Federal appeals court considers Virginia 'partial-birth' abortion ban

[JURIST] A three-judge panel of the US Court of Appeals for the Fourth Circuit heard arguments Thursday on whether a 2003 Virginia law banning so-called partial-birth abortions is constitutional. In a 2-1 split in 2005, a panel of judges on the same court ruled the law unconstitutional [opinion, PDF; JURIST report] because it lacked an an exception to protect the mother's health. Virginia Solicitor General William E. Thro appealed that ruling in light of a Supreme Court decision [text; JURIST report] earlier this year upholding a similar federal law [PDF text] which also lacks a health exception. Lawyers for the Center for Reproductive Rights argued that the Virginia law is distinct and still unconstitutional. The Richmond Times-Dispatch has more.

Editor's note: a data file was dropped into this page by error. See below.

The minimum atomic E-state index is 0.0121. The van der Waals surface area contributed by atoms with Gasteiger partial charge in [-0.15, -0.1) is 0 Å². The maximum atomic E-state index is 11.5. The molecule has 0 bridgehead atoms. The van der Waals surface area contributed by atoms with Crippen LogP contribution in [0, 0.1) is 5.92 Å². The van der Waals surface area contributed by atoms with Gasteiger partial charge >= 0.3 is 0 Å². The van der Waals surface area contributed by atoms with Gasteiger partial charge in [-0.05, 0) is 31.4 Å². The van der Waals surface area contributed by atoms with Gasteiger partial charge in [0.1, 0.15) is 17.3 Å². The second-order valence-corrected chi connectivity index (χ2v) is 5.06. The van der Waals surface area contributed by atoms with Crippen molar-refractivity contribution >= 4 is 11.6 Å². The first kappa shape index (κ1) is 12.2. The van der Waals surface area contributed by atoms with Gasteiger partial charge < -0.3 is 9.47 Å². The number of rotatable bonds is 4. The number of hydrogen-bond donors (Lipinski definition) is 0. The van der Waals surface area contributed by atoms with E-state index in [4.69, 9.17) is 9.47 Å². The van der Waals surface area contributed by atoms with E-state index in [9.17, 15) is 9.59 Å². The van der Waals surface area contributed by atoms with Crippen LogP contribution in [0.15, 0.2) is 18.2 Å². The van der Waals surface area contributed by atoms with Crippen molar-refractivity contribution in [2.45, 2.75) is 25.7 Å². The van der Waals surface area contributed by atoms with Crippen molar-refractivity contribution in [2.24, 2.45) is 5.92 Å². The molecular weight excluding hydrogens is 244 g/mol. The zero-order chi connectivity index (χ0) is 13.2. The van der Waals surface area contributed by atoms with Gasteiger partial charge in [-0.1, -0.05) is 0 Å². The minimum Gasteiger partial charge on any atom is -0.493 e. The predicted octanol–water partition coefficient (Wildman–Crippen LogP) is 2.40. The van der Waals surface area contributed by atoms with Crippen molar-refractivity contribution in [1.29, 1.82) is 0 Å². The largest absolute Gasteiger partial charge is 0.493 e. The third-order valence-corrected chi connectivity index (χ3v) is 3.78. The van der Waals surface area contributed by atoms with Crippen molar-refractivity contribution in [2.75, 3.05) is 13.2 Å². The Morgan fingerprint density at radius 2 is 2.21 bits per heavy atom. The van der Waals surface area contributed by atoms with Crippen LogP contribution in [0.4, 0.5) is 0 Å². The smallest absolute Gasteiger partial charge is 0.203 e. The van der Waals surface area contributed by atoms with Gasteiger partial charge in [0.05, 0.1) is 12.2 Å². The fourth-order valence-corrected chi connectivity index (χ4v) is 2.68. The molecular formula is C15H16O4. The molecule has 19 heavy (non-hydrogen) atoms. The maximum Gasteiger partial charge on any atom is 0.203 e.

The D&E abortion procedure is often called "partial-birth" abortion [JURIST news archive] by abortion opponents because the undeveloped fetus is partially extracted from the uterus before the abortion is performed. In June, the US Court of Appeals for the Sixth Circuit struck down a Michigan "partial-birth" abortion ban [JURIST report], because it deviated from the express limitations established in the April Supreme Court decision.

 

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